“You can be yourself and have your own life with a better way to buy,” is the chorus of Purchasing Power.

One of the ways Kashable finds customers is by convincing human resources employees to offer their services as an employee benefit.

Kashable’s mission is to “improve the financial situation of working America,” according to the company’s website. “We offer employees socially responsible financing as an employer-sponsored voluntary service,” he adds.

OneBlinc relates to this topic. He says he offers “socially responsible credit” and that his credit is “for people who work hard and need help making ends meet.” This form of inclusion “is the best way to reduce social inequalities” and is “a real alternative to the vicious cycle of predatory lending”, protecting borrowers from “abusive bank charges”.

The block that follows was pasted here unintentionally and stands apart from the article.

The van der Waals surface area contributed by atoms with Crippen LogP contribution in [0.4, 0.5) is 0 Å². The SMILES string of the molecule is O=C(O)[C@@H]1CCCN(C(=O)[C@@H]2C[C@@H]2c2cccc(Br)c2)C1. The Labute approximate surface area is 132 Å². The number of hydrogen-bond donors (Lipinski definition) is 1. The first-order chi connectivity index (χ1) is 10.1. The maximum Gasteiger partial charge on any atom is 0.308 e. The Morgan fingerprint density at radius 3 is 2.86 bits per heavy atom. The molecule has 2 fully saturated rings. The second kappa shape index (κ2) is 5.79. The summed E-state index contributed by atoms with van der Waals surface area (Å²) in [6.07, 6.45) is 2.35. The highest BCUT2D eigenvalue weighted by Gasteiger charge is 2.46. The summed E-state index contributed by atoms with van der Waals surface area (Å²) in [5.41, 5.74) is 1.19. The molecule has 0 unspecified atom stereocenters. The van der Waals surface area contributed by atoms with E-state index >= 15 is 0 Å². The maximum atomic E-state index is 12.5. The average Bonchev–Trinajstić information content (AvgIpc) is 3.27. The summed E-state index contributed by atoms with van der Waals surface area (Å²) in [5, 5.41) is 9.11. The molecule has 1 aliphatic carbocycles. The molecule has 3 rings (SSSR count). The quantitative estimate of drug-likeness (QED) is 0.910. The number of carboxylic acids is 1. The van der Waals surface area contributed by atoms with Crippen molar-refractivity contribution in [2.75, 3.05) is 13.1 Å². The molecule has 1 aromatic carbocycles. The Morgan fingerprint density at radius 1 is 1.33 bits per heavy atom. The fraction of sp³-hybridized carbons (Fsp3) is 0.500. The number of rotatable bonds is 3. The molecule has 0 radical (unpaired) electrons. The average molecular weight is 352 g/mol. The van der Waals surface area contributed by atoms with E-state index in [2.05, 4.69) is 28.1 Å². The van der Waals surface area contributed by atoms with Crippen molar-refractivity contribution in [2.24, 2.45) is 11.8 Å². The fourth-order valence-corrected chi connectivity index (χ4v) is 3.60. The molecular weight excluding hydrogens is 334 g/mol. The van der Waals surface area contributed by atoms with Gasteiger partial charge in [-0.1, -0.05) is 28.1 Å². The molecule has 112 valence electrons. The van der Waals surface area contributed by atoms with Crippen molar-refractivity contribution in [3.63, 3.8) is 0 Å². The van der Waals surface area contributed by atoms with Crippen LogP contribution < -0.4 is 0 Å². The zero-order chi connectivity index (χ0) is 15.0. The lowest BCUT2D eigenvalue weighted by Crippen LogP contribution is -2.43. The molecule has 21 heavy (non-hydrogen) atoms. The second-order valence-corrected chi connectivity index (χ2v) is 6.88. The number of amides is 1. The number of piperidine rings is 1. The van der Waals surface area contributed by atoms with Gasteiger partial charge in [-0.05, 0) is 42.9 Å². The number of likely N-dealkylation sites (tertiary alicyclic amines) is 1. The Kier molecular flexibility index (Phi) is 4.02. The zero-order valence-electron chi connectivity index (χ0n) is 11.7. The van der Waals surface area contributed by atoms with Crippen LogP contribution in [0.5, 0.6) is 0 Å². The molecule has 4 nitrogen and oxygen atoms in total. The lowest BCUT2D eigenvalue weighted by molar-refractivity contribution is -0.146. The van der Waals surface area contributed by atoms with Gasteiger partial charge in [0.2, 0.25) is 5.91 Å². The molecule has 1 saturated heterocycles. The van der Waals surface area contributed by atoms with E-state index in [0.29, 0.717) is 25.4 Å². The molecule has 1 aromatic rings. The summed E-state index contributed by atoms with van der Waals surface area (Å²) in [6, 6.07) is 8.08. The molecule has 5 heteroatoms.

Read between these lines and you will understand who the desired customer is and who he is not. There are tens of millions of people who put all their expenses on one debit card, for budgetary purposes, or on a single credit card to accumulate loyalty points. They are not the main targets here.

But many millions of others end up in a shortage each month and pay fees to their bank when their checking balance fails to cover the fee. Others may not be eligible for credit cards or have lost their banking privileges. They can turn to payday lenders for short-term help, and these lenders can trap them in a cycle of high-interest debts.

Saving people all of this is indeed a noble affair. Linking a payout to a payout is a potentially foolproof way of doing this.

But for businesses, the pay-for-pay process is secondary. The breakthrough for them is proprietary digital tools that allow them to borrow people based on their employment status and income that other companies would ignore. OneBlinc doesn’t even use credit checks, although it does report customer payments to Equifax, Experian, and TransUnion.